"Welcoming the maintenance of close contact by the United Nations Mission of Observers in Tajikistan (UNMOT) with the parties, as well as its cooperative liaison with the Collective Peacekeeping Forces of the Commonwealth of Independent States (the COS Peacekeeping Forces), the Russian border forces and the Mission of the Organization for Security and Cooperation in Europe,
"Welcoming also the contribution of the Contact Group of Guarantor States and International Organizations to the peace process,
"Expressing concern at the precarious security situation in some parts of Tajikistan,
"Deeply concerned that there has not been sufficient progress in establishing all relevant facts concerning the murder of four members of UNMOT in July 1998,
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"1. Welcomes the report of the Secretary-General of 3 November 1998;
"2. Strongly condemns the recent fighting in the Leninabad area initiated by forces trying to hinder the peace process in Tajikistan, and calls upon all concerned to refrain from the use of force;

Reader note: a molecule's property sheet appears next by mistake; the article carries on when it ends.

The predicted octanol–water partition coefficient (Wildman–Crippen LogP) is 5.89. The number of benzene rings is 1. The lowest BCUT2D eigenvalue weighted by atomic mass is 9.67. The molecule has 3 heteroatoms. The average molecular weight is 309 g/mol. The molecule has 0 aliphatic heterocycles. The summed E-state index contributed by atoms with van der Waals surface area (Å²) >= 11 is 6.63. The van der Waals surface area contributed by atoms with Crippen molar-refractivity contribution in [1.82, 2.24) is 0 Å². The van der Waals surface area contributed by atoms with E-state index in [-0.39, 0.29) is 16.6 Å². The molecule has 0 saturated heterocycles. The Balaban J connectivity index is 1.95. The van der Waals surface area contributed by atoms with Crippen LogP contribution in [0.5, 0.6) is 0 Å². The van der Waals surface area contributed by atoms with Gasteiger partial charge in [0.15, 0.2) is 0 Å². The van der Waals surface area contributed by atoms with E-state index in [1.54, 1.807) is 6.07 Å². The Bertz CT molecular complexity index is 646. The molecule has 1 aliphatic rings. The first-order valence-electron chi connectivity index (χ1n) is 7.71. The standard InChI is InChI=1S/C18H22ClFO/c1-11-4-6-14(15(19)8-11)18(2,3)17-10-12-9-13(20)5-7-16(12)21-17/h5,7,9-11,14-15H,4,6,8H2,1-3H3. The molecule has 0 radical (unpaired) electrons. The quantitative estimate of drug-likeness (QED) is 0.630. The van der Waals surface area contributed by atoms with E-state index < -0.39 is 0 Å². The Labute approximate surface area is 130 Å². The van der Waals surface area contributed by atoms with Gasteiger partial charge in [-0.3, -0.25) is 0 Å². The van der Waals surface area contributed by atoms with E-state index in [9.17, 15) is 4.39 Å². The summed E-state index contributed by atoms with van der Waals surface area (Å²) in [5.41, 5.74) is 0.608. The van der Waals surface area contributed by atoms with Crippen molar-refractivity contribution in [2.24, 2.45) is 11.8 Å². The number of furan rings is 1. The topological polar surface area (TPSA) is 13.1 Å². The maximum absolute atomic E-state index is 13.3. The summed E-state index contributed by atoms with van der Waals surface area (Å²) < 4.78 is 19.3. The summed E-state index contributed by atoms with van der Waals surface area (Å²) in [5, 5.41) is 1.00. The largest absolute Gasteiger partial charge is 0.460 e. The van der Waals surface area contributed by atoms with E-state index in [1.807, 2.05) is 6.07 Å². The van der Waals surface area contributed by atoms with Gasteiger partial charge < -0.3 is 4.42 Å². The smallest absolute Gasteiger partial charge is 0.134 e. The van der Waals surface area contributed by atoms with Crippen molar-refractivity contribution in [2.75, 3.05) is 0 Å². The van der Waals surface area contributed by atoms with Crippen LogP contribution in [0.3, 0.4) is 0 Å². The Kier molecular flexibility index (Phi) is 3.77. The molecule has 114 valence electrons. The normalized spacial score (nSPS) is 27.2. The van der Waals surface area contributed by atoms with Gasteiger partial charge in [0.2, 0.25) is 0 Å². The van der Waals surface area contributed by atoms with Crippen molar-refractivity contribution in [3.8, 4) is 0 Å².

"3. Calls upon the parties to undertake vigourous efforts to implement fully the General Agreement, including the Protocol on military issues (S/1997/209, annex II), and to create conditions for the holding of elections at the earliest possible time in 1999;
"4. Notes with appreciation the work of the Special Representative of the Secretary-General, commends the efforts of all the personnel of UNMOT and encourages them to continue assisting the parties in the implementation of the General Agreement;
"5. Welcomes the continued contribution made by the CIS Peacekeeping Forces in assisting the parties in the implementation of the General Agreement in coordination with all concerned;
"6. Strongly condemns the murder of four members of UNMOT, recognizes that the completion of the investigation into this case is important for the resumption of the field activities of UNMOT, urges the Government of Tajikistan to complete the investigation expeditiously and to bring to justice all those found to be responsible for the crime and also urges the UTO leaders to continue to cooperate fully with these efforts;
"7. Acknowledges the efforts of the Government of Tajikistan to enhance the protection of international personnel and calls upon the parties to cooperate further in ensuring the safety and freedom of movement of the personnel of the United Nations, the CIS Peacekeeping Forces and other international personnel;
"8. Notes with satisfaction the meeting of the Consultative Group held by the World Bank on 20 May 1998, and calls upon Member States and others concerned to respond promptly and generously to the consolidated appeal for Tajikistan for 1998 launched in Geneva in March 1998;